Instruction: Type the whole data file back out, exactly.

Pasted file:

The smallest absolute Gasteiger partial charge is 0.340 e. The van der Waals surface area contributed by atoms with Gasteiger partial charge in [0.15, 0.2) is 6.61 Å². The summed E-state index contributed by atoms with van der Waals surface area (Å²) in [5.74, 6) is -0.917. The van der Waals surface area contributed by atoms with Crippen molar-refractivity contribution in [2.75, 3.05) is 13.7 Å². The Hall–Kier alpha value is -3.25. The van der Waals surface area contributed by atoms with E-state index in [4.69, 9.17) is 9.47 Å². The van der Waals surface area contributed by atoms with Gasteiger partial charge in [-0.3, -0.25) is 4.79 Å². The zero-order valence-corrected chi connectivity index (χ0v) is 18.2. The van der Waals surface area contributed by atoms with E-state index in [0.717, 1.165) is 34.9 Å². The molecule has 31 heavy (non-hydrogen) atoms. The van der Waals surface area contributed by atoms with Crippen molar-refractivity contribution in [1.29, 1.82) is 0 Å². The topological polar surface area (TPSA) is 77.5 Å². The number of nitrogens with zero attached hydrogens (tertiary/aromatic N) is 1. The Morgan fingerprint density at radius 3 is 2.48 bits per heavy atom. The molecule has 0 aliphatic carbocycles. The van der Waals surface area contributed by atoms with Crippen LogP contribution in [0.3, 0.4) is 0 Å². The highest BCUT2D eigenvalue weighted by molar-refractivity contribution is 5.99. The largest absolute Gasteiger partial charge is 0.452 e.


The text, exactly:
The smallest absolute Gasteiger partial charge is 0.340 e. The van der Waals surface area contributed by atoms with Gasteiger partial charge in [0.15, 0.2) is 6.61 Å². The summed E-state index contributed by atoms with van der Waals surface area (Å²) in [5.74, 6) is -0.917. The van der Waals surface area contributed by atoms with Crippen molar-refractivity contribution in [2.75, 3.05) is 13.7 Å². The Hall–Kier alpha value is -3.25. The van der Waals surface area contributed by atoms with E-state index in [4.69, 9.17) is 9.47 Å². The van der Waals surface area contributed by atoms with Gasteiger partial charge in [-0.3, -0.25) is 4.79 Å². The zero-order valence-corrected chi connectivity index (χ0v) is 18.2. The van der Waals surface area contributed by atoms with E-state index in [0.717, 1.165) is 34.9 Å². The molecule has 31 heavy (non-hydrogen) atoms. The van der Waals surface area contributed by atoms with Crippen molar-refractivity contribution in [1.29, 1.82) is 0 Å². The topological polar surface area (TPSA) is 77.5 Å². The number of nitrogens with zero attached hydrogens (tertiary/aromatic N) is 1. The Morgan fingerprint density at radius 3 is 2.48 bits per heavy atom. The molecule has 0 aliphatic carbocycles. The van der Waals surface area contributed by atoms with Crippen LogP contribution in [0.3, 0.4) is 0 Å². The highest BCUT2D eigenvalue weighted by molar-refractivity contribution is 5.99. The largest absolute Gasteiger partial charge is 0.452 e.